Indianapolis is 50% Hispanic and has one of the largest Burmese Refugee populations according to this website. We talked about where to find them on Facebook. More importantly, we talked about how the church will be where mission movements will happen thanks to technology. Small churches like Antioch can use social media to reach the unreached.

On my way back to Indianapolis International Airport, I took highway 39 again to I-65 and paused on this detour to snap a picture of a bridge over Sugar Creek. My role is a bridge, connecting people with technology and ministries that can help them realize the possibilities in missions. All media movements begin with prayer.

Thoughts on Church Trends

In 7 Trends Impacting the Church by Chris Railey, he says,

“We never compromise the centrality of our Gospel message, but we are always on the lookout for ways to preach it to more people.”

As a Digital Engagement and Disciple-Making Coordinator with WorldVenture, currently an appointee, that quote sums up my feelings about the church and missions. The article talks about 7 trends currently impacting the church.

  • We should be flexible and be ready to adapt.
  • Being aware of trends helps us better serve a broken world.

The article goes over church planting trends, evolving consumer trends, etc. What I focused on was how other generations are focused on the quality of discipleship. They don’t care who writes the discipleship material, but what’s in it. One part talked about the church as an investment for a generation. Church shouldn’t be treated as an investment. Then, the article explores immigration.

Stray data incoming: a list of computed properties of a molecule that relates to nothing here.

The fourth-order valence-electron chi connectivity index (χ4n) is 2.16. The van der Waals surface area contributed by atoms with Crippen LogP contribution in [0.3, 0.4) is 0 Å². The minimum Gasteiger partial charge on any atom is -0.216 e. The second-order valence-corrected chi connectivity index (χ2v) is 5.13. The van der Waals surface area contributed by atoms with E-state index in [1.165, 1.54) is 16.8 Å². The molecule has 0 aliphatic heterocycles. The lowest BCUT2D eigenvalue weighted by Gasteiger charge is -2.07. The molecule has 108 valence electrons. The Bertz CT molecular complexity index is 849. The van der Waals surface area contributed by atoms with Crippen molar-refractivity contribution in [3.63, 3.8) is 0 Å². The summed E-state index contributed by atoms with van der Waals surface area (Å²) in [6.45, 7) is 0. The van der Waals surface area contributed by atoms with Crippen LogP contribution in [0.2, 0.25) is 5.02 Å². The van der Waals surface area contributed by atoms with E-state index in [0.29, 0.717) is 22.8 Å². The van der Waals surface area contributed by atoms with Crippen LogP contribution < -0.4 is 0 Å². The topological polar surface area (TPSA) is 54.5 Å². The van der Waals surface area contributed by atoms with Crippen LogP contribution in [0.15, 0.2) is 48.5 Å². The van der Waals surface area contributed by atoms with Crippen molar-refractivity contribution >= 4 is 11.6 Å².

• Young professionals and immigrants are moving into the cities.
  • Gentrification of urban areas or urban renewal brings more expensive housing, forcing other diverse peoples to move into suburban areas. Suburban areas are now flavored by diverse points of view and other cultures.
  • Urban areas face income inequality, open hostility to Christianity, and people who are more alone, detached, and divided.

Major concerns were:

  • Not many Christians sharing their faith. The article says, “People are afraid of not being able to answer questions and are afraid of arguments.” With the support of our church and international workers and the internet, we can get comfortable saying, “Let me get back to you.” It’s okay not to have all the answers.
  • Over-politization of everything. I loved what the article said, “Christianity’s cause is the Gospel, not a political party’s platform.”
  • Our young people live in a global community with the onset of the internet.